Phoenix, Ariz., is notorious for impossibly hot temperatures and years-long droughts. While the average person wouldn’t think of the city as a mecca for water management, that’s actually exactly the case.
The greater Phoenix metropolitan area has been in a dry period since the mid-1990s, yet its water systems’ resiliency has made it possible to be in the midst of a 20-year or 30-year dry period and not be in a water shortage. This is due largely to wise decisions made decades ago regarding water storage and management — work that is continued today by people like Dave Roberts of the Salt River Project.
“Considering we live in the desert, residents of the greater Phoenix metropolitan area are very fortunate to have a variety of water resources available, including water from the Salt River Project, the Colorado River from the Central Arizona Project and huge amounts of water stored underground that can be pumped in times of need, not to mention reclaimed water,” Roberts, the associate general manager of SRP, said.
Founded in 1903, the SRP is the oldest multipurpose federal reclamation project in United States history and has helped make it possible for millions to live in the desert without having to worry about where their water is coming from. Today, SRP is the largest provider of water and power to the Phoenix metro area, delivering about 800,000 acre-feet annually to agricultural, urban and municipal water users in a 375-square-mile service area while managing a 13,000-square-mile watershed.
SRP is comprised of two separate entities: the Salt River Project Agricultural Improvement and Power District, an agency of the state of Arizona that serves as an electrical utility for the greater Phoenix metropolitan area, and the Salt River Valley Water Users’ Association, which serves as the primary water provider for much of central Arizona.
“The combined population of the greater Phoenix metro area today is nearly 5 million, and SRP provides about 60 percent of the water to the region through an extensive system of reservoirs, underground storage facilities, wells, canals and irrigation laterals,” Roberts said. Careful planning and efficient systems have also prepped the region for times of potential drought.
“SRP hydrologists prepare models that assume that we’re about to start the next 11-year drought — and plan accordingly,” Roberts said. “Our combined reservoir storage right now is nearly 50 percent, which shows the SRP system is doing exactly what it was designed to do: capture runoff from snowmelt during the wet years, like 2017, and store it for dry periods like now.”
As time and technology continually evolve, SRP employees adapt their practices to best meet the needs of the community and the trends of the industry to ensure Arizona’s water management practices are effective for decades to come.
“Conservation remains one of the most effective ways to reduce water consumption across the Phoenix metro area. SRP has engaged in a multitude of conservation efforts, including lining canals and enhancing water delivery systems to minimize water loss by seepage,” Roberts said. “In addition to developing new water supplies, SRP has capitalized on technology and research to stretch existing resources and encouraged conservation practices that protect this vital resource. SRP and its regional partners continue that work today — a constant drive to ensure water reliability for the next 100 years.”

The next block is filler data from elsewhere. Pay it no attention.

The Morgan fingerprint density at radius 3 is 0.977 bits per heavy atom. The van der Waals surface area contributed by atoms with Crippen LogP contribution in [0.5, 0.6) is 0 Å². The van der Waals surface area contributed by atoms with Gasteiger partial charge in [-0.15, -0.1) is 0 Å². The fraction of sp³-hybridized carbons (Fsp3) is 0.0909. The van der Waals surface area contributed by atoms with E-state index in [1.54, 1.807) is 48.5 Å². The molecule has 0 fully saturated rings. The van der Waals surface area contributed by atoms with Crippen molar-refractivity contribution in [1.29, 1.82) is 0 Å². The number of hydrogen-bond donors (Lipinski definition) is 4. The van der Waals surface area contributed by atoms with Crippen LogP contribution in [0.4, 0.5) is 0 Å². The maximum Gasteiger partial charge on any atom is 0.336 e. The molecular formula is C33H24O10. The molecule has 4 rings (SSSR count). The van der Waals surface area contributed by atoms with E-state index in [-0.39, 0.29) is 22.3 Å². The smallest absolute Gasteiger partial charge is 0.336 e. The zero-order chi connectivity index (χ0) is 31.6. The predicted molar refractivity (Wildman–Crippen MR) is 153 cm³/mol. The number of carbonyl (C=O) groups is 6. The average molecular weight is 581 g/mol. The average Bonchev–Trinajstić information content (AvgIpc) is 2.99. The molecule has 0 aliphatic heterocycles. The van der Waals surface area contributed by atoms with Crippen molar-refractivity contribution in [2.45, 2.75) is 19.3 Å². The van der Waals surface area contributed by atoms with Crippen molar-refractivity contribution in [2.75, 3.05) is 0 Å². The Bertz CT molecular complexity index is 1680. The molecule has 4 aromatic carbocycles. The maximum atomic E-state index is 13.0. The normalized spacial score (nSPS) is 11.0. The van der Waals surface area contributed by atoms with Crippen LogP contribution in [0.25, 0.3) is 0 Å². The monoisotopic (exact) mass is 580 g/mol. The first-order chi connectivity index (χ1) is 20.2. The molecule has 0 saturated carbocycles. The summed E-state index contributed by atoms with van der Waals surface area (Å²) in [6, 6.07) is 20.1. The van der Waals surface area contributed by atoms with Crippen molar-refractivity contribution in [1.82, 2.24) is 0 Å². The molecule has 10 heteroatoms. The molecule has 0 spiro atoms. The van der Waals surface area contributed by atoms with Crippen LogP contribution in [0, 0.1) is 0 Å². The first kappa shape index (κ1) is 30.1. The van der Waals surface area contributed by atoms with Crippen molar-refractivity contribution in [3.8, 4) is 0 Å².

In addition to ensuring a steady supply of day-to-day water for residents to use, the SRP is also responsible for long-term conservation and storage of water for the future. The Granite Reef Underground Project is an example of this forward thinking strategy, and residents likely don’t even know it’s there.
“The Granite Reef Underground Storage Project and the New River-Agua Fria River Underground Storage Project are designed to store water underground for future use,” Roberts said. “Water is stored in the aquifer and withdrawn by well-pumping when needed.” While daily operations run smoothly, SRP leaders are always thinking of the future. A few projects and partnerships are in the works, including the construction of a second facility to allow the SRP to continue partnership with the Central Arizona Project — a diversion canal that directs water from the Colorado River to parts of central and southern Arizona.
“The CAP-SRP Interconnect Facility was built in the late 1980s to bring Colorado River water for the first time into the SRP canal system at Granite Reef Diversion Dam,” Roberts said. “SRP is now studying the feasibility of a second interconnection with CAP that would also benefit Valley cities that have separate water rights on the Salt and Verde watersheds, such as Phoenix, Mesa, Glendale and others, and allow them to move water to their service areas via water exchanges facilitated by this infrastructure.”
Arizona is well known across the country by industry professionals as a thought leader in the field. This is no mistake, according to Roberts. A lot of time, energy and thought has gone into the foundation of SRP and its potential for growth in the future.
“The Phoenix metropolitan area is a leader in water resiliency. We live in the desert, and we’ve made the critical decisions and long-term investments that continue to pay off today and into the future,” Roberts said.